Although it was not good news, it didn’t change my protocol- we all knew the cancer was aggressive and we were treating it aggressively. One good thing the scary words “triple negative” did for me was get me back on track with my end of the healing bargain. My plan, along with doing chemo and radiation, was to keep fighting this thing myself with diet, exercise, and “spirituality”. But during the worst parts of the treatment I just let myself go with the flow. I couldn’t look at a kale leaf, much less actually eat it- I had an aversion to water for goodness sake. I did whatever I could to get through the day and didn’t stress about what I wasn’t doing “right”. As I felt better I started to slowly get back into it, but honestly I was just enjoying being able to eat and feel normal again.
Once I realized that there was nothing to keep this cancer from spreading except what my body does to fight it off, I was ON IT. Green tea, green juices, brown rice- I’m in. The exercise part is proving challenging for me believe it or not- since I love my walks. My left leg is still so weak from the paralysis that I get exhausted and wobbly instantly, it’s so discouraging. But I did get the coolest ever cruiser bike from Kranky Cycles and have been riding with the kids on the trail. The spiritual part includes meditation, letting go of any past anger (that’s a story for another day) and bringing joy into life. I’ve felt a tremendous amount of support, compassion and love. But joy? I have cancer- it ain’t fun. But then I realized I better start having some fun because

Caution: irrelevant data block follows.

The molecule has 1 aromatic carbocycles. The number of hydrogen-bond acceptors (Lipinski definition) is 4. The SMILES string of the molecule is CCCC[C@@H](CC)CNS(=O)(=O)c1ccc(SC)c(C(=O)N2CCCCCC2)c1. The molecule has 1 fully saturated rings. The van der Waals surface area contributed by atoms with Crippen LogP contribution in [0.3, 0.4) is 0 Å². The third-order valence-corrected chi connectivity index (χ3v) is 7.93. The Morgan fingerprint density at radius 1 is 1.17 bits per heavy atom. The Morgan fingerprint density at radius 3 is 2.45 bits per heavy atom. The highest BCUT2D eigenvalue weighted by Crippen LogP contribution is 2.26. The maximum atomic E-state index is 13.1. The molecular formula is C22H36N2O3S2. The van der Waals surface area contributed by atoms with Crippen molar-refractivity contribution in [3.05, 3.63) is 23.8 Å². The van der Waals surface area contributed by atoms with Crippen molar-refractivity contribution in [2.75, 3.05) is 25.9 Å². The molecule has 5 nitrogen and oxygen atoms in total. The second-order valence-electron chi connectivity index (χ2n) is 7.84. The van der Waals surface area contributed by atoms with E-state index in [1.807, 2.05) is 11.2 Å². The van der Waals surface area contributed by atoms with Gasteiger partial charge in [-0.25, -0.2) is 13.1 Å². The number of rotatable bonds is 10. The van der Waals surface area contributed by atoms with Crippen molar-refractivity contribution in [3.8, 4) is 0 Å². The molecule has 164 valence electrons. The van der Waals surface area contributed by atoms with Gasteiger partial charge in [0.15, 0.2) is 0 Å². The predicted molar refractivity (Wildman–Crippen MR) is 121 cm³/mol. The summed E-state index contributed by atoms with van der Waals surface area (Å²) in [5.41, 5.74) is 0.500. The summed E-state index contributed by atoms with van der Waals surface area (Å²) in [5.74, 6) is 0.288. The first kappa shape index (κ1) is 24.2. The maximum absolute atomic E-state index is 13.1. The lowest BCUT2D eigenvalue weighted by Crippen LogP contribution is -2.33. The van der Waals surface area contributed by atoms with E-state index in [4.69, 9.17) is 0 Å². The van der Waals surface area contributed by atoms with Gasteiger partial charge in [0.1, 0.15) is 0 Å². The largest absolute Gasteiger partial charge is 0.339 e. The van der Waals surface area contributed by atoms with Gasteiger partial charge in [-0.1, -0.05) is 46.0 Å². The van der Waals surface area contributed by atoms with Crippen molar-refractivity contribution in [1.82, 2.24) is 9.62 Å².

2. None of us know how long we are “dancing on this earth” so I better start dancing.
I put it out to the universe that I need some FUN in my cancer-consumed life. And who calls but the American Cancer Society to see if I would be willing to be made over for the Wendy Williams show for Breast Cancer Awareness month. Well as matter of fact I’ve been waiting for your call. So Mike Boylan taped the corniest video ever of me asking WW for a makeover- “Wendy, will you make me over??!!” I think I laughed more doing that than I had in a month. It should be hilarious and it’s on TV next Monday- on FOX!! You can’t make this stuff up.
I stay away from sad movies now, but did cry watching Lord of the Rings with the kids (we are J.R.R. Tolkien obsessed since The Hobbit movie came out)- the part when Boromir dies gets me every time. And sometimes the green juices I make are so gross I want to cry. But other than that I think I’m back on track and again amazed by the gifts this cancer gives me.